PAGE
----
The results of the proposed research project will be presented at the American Society of Animal Science (ASAS) sectional meeting, producer workshops and student research meetings. The data collected from the proposed project will be used to produce at least one factsheet that will be available at meetings and posted online for download. The information will be presented to the general public through agricultural experiment station progress reports, field day presentations, Delaware Ag Week Small Ruminant Sessions, DSU’s Research Day and web-based publications. Therefore, the data will be presented in appropriate formats to industry personnel, teachers, researchers, producers and students. Farmer partners on this project will be included via producer seminars detailing their experiences and knowledge gain on T. gondii at the Delaware State University’s Profiting from a Few Acres conference held annually. After the factsheet has been written, it will be shared on the DSU small ruminant facebook page so that producers outside of Delaware can view this information and realize the significance of knowing about T. gondii infection and potential impacts on their farm.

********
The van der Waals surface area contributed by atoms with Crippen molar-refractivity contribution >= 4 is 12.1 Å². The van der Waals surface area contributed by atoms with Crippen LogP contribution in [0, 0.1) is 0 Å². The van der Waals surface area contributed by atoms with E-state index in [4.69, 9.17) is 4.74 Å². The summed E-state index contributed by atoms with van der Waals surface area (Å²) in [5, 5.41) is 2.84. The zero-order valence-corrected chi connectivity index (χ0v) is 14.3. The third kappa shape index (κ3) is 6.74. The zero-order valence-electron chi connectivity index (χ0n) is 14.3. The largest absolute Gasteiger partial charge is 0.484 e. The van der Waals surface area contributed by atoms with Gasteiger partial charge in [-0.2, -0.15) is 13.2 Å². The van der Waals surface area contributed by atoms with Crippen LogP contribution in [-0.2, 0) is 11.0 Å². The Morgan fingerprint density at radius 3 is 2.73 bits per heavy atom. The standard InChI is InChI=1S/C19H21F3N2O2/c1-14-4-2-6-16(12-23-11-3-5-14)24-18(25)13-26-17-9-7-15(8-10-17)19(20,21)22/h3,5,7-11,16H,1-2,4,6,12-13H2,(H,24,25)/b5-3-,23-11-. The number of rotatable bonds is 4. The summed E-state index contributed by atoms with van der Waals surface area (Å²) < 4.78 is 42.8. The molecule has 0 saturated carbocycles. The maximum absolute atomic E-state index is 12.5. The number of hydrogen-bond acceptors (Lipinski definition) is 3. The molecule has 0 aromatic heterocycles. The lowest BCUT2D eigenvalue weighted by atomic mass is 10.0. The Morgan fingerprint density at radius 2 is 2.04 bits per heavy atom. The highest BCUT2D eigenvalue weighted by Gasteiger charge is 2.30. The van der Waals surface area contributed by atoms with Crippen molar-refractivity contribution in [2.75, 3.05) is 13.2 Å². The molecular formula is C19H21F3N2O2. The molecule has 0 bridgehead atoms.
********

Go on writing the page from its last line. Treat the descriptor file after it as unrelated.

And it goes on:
The data from this project will be presented at approximately five different meetings with an expected total of 200 participants (farmers, students, researchers and extension agents). The publication of factsheet electronically will have the possibility of reaching more than 10,000 people as it will be shared on the DSU website, DSU small ruminant Facebook page and shared by other extension specialists’/agents’ websites.